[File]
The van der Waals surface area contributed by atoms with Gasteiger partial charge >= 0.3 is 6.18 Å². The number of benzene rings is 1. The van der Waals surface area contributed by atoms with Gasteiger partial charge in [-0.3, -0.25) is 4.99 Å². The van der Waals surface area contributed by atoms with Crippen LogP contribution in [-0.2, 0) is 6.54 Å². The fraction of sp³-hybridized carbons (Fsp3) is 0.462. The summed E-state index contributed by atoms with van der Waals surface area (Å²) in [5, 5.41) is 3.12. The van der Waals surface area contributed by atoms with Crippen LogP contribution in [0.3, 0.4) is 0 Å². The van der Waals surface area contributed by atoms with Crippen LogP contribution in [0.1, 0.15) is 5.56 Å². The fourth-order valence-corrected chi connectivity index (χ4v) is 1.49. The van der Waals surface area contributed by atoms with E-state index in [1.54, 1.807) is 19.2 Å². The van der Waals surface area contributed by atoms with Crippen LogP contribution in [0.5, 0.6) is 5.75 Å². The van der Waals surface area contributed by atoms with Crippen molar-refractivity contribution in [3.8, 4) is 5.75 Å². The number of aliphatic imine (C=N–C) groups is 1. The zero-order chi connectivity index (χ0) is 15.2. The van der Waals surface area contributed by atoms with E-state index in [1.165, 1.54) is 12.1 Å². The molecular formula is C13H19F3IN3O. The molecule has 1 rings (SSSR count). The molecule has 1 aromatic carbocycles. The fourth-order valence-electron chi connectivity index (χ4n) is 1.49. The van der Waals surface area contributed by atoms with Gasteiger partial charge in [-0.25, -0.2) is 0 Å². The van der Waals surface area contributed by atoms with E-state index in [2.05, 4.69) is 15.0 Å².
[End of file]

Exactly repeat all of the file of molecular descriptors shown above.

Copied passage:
The van der Waals surface area contributed by atoms with Gasteiger partial charge >= 0.3 is 6.18 Å². The number of benzene rings is 1. The van der Waals surface area contributed by atoms with Gasteiger partial charge in [-0.3, -0.25) is 4.99 Å². The van der Waals surface area contributed by atoms with Crippen LogP contribution in [-0.2, 0) is 6.54 Å². The fraction of sp³-hybridized carbons (Fsp3) is 0.462. The summed E-state index contributed by atoms with van der Waals surface area (Å²) in [5, 5.41) is 3.12. The van der Waals surface area contributed by atoms with Crippen LogP contribution in [0.3, 0.4) is 0 Å². The van der Waals surface area contributed by atoms with Crippen LogP contribution in [0.1, 0.15) is 5.56 Å². The fourth-order valence-corrected chi connectivity index (χ4v) is 1.49. The van der Waals surface area contributed by atoms with E-state index in [1.54, 1.807) is 19.2 Å². The van der Waals surface area contributed by atoms with Crippen LogP contribution in [0.5, 0.6) is 5.75 Å². The van der Waals surface area contributed by atoms with Crippen molar-refractivity contribution in [3.8, 4) is 5.75 Å². The number of aliphatic imine (C=N–C) groups is 1. The zero-order chi connectivity index (χ0) is 15.2. The van der Waals surface area contributed by atoms with E-state index in [1.165, 1.54) is 12.1 Å². The molecular formula is C13H19F3IN3O. The molecule has 1 rings (SSSR count). The molecule has 1 aromatic carbocycles. The fourth-order valence-electron chi connectivity index (χ4n) is 1.49. The van der Waals surface area contributed by atoms with Gasteiger partial charge in [-0.25, -0.2) is 0 Å². The van der Waals surface area contributed by atoms with E-state index in [2.05, 4.69) is 15.0 Å².